Stanford exhibit explores mid-century modern design


Stanford University. Well, the designer’s
role is really to figure out how are we
going to make this product so that it functions
well and also looks good. Creativity– On the
Line is an exhibition about the design of the
20th century, especially the mid-20th century. It is about the relationship
between the designers and the managers
and corporations who hire them to
design their products and their graphic identity. And the ambivalence
that both of them feel about each other,
especially the designers who are worried that
they would be accused of selling out to commerce. On the other hand, the
managers were also afraid that they would come
up with something that would be too advanced
and too innovative, and that they therefore
would not be able to sell it. We’re looking here at
the Selectric typewriter, an electric typewriter designed
by Eliot Noyes for IBM. To me, this is the
perfect example of how designers and
engineers together can come up with a totally new product. They replaced the
keys with a ball that has all the
letters of the alphabet and all the numbers on it. And when you touch
one of the buttons, the ball starts to turn around. It can also go back
and forth very quickly. Here we have three
pages with sketches by the graphic
designer Lester Beall, in which he is trying to develop
a new logo for the company Caterpillar tractors. And you see the C and the
T that he’s playing around with all the time. You see the design
process go along here. How can we make this
logo that really is going to be recognizable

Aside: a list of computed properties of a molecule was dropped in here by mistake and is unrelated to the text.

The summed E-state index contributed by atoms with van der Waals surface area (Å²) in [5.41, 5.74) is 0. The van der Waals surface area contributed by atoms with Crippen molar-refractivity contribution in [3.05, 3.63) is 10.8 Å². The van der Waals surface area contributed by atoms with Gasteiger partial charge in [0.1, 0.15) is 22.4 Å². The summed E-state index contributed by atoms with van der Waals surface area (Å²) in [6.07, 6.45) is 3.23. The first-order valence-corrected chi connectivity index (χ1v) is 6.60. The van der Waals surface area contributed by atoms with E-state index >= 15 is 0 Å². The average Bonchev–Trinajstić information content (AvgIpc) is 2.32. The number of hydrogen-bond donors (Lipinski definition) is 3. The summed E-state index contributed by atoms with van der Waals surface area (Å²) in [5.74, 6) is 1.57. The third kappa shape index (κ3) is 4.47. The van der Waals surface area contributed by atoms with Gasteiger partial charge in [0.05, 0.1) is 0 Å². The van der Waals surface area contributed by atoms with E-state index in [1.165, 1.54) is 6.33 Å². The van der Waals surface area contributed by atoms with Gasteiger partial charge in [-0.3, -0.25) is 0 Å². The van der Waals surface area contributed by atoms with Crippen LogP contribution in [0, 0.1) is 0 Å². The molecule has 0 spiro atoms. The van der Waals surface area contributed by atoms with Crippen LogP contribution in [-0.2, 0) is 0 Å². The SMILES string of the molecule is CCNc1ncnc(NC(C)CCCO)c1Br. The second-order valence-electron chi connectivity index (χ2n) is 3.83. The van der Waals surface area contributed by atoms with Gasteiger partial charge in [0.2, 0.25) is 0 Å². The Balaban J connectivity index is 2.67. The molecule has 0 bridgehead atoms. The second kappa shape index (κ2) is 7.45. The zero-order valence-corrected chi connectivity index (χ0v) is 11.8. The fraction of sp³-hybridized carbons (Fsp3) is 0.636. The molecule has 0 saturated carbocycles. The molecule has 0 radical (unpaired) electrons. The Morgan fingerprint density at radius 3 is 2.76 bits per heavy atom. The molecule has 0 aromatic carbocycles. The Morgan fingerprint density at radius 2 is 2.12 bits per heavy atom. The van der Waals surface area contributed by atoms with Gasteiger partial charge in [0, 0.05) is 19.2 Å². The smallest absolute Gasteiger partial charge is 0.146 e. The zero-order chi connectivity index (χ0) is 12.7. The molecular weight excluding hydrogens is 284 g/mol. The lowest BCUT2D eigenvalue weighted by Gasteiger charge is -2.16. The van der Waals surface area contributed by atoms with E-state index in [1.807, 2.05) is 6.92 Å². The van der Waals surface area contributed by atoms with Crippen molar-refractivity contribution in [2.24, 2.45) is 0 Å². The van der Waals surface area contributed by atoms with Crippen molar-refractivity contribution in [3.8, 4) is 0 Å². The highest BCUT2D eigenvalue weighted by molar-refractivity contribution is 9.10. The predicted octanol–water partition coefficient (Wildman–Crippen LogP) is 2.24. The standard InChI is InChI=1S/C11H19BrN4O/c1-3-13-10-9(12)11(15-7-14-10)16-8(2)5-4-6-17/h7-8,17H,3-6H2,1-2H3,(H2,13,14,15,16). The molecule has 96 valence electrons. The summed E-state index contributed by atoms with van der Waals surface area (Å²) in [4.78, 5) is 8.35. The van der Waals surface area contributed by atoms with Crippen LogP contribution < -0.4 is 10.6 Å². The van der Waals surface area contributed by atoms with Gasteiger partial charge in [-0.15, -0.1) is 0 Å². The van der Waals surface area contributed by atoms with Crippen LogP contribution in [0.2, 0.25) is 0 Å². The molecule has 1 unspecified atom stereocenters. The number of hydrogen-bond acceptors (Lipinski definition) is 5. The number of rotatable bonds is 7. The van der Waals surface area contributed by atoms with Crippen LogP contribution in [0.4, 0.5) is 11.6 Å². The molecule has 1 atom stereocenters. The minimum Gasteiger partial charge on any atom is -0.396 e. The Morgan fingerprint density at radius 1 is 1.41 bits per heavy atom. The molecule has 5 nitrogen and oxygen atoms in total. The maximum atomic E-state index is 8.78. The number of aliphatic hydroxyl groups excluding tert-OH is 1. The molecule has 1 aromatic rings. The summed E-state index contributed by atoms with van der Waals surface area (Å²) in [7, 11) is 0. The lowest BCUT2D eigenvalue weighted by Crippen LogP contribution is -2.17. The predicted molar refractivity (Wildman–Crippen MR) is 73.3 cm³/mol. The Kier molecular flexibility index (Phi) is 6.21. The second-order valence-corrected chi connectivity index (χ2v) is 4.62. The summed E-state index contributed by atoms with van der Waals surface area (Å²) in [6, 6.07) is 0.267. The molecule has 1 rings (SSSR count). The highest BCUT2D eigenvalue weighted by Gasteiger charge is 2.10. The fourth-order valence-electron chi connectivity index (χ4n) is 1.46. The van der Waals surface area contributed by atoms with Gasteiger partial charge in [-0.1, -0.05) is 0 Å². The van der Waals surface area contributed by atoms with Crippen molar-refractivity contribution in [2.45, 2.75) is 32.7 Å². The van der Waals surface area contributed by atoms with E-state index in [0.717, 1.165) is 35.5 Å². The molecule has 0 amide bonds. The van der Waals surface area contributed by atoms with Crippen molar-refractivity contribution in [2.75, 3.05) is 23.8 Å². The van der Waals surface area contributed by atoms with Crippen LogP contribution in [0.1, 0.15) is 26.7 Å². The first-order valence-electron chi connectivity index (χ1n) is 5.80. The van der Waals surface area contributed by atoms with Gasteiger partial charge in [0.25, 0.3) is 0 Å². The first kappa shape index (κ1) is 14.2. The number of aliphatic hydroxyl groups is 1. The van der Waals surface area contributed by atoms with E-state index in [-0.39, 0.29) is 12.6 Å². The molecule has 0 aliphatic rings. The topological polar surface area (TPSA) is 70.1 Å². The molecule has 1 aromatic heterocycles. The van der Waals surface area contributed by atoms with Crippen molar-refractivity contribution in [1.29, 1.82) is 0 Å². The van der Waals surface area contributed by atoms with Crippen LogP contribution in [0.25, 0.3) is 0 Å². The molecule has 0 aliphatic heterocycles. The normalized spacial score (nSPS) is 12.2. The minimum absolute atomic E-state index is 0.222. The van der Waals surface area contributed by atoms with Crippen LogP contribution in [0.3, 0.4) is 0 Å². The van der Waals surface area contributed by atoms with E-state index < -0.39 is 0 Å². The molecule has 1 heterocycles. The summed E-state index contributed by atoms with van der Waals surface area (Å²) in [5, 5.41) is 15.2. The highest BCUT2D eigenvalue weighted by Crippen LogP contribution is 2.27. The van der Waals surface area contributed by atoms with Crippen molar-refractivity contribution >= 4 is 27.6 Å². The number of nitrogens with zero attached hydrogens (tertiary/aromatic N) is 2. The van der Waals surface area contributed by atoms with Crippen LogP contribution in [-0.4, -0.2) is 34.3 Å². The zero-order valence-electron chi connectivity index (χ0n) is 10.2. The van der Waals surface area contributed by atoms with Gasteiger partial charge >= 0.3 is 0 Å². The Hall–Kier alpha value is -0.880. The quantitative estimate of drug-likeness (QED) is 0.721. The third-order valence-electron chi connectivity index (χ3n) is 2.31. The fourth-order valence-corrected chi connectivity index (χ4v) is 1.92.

all over the world? And so here you can see
then what they then finally come up with. And it was so successful
that the company kept it until the early 2000s. These are the people that
every designer from our period now looks at and builds on, what
was done in the 1950s and ’60s and early ’70s. However, the whole
relationship of designer towards client and towards
company is very different. I think they still
would not want to be accused of
selling out to commerce, but they are no longer as
afraid of working for business. When you look at the
products, whether it’s graphic design or three
dimensional design, the designer, no matter
what, will always try to come up with the
best product possible. For more, please visit
us at Stanford.edu.

6 comments

  • Julian Tagatac

    very intriguing

    Reply
  • Christopher Fortin

    respectfully feel like the curator projecting some of his own sociological views into the industrial designer/corporate relationship. Of course people worry about the gap between good design and commercial appeal/viability. anyways the artefacts items themselves are facinating, especially the interplay of successive waves of modernism. Look at DEC vs IBM design language, the company of hippy engineers actually produced more minimalist designs.

    Reply
  • Neil Henderson

    under 1k club lekkaaa

    Reply
  • billbb

    yeah

    Reply
  • Audio Pervert

    mobil ? like exxon .. which is responsible for untold deaths in the oceans as well as land .. designs ok .. which is most progressive outside america ..

    Reply
  • Elevyn Patricia

    Thank you, Stanford, for posting so many videos for the world to see! These are great.

    Reply

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